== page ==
Marco Ventura is a professor with tenure in law and religion at the University of Siena and the Director of the Center for Religious Studies at Fondazione Bruno Kessler of Trento
Causing many religious activities to go online and resort to new information and communication technologies, the COVID-19 related lockdown and social distancing is transforming digital religion, a growing reality and research area for the last 20 years, into a mass experience. Quickly, the pre-pandemic niche experience and study is being replaced by a new reality and knowledge of digital religion, associated with controversies over conflicting interpretations of the process. Reacting to the transition into our pandemic-driven new age of digital religion, the four blogs gathered here contribute valuable information and present the many faces of the debate on how good or bad, digitalization of religion is (as well as on how actors should handle such momentous transformation).
In this attempt to briefly introduce the four texts and organize the extraordinary fluidity of digital religion in times of COVID-19, I would like to highlight four key elements of the reality, knowledge, and debate we are confronted with as we try to get ready for the new scenario.
First, digitalization of religion is neither proofof the decline of religion, nor proof of its rise, nor revenge. For how actors either could be tempted to embrace one opposite or the other, digital religion is both at the same time and thus, necessarily a post-secular religion, as Paolo Costa explains in his text.
Second, although Regina Elsner criticizes the absence of “a systematic and digitally visible socio-ethical discourse” (at least in the case of Catholic and Orthodox communities), digitalization of religion in the age of the pandemic amplifies the commitment of religious individuals and communities to sustainable development through the unique blend of materiality and immateriality that we experience in our age. In a world where the real and the virtual are bound to coexist, religion in the pandemic is proving at the same time to be the material religion of health care and humanitarian aid, and the immaterial religion of digital communication and online exchange.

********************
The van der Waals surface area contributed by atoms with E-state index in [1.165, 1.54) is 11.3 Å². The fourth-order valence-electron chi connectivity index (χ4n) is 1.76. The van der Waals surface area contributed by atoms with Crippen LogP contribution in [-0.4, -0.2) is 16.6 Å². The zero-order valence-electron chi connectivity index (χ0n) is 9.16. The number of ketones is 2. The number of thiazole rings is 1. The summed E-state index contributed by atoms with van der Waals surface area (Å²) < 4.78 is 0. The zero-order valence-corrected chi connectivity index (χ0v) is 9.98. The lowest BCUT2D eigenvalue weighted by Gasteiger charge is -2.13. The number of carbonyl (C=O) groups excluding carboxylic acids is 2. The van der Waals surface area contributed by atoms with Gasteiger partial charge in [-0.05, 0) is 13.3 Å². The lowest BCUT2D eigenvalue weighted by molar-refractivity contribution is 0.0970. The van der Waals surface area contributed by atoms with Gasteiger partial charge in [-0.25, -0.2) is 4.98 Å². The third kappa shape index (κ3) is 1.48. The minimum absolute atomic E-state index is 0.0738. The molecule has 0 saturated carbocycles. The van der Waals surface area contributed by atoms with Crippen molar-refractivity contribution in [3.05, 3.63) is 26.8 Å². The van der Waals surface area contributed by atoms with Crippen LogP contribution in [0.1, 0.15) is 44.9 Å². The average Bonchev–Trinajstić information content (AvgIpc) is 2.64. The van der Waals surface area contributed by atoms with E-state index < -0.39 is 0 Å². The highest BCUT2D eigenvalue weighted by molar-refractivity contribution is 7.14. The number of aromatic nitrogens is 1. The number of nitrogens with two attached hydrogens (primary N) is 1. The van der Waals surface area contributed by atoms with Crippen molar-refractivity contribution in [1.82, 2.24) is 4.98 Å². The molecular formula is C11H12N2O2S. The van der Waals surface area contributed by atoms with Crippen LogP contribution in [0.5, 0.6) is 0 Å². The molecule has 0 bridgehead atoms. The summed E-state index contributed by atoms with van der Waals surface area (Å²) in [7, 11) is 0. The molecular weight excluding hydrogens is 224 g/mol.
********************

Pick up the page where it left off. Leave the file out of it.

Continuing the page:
Third, digital religion challenges the internal organisation of faith communities, as illustrated by disputes over the structuring of the authority, the possibility of truly sacred rituals online, the “priest-centered nature of the Church” (to put it in Elsner’s words), and defense of autonomy and freedom vis-à-vis governmental pressure.
Forth, digital religion is about religious diversity, interreligious exchange, mutual learning, and the opening the field of religion. Even a religious experience such as paganism (largely overlooked, if not rejected, by traditional, global faith communities) has a lot to teach, particularly, in the case illustrated by Stanislav Panin, as it comes to the social and individual dimension of religion. In the same vein, we learn from Regina Elsner about challenging analogies and differences in the digital reaction to the pandemic of European Catholics and the Orthodox.
While helping us identify the specific, unique challenge of digitalized religion in the age of the pandemic, the four authors also invite the reader to relativize change and see trends beyond the contingency. Pointing to what goes back to pre-pandemic practices and looking forward to what will stay after the emergency, Jennifer Lane underlines that “digital innovations will likely significantly change missionary work in the future” and that “the focus on a home-centered, Church-supported life of discipleship began before the pandemic and this focus on Church as integrated into our lives rather than something we experience at a certain time or place will continue even when we return to chapels for weekly Sunday meetings.”
Finally, in a debate polarized around good and bad change, secularized and resilient religion, Regina Elsner points to the ultimate divergence between those who accept change momentarily and defensively, and those who see this as a unique opportunity for believers to serve mankind. This would be the worst scenario, for Regina Elsner, “that digitalization was only a quick replacement and probably only about the self-preservation of existing church groups, rather than about a wider and sustainable outreach all over the world.”
Paolo Costa: Prisoners of an Image Secularization as an Epidemic
Stanislav Panin: Pagan Communities in the Time of Pandemic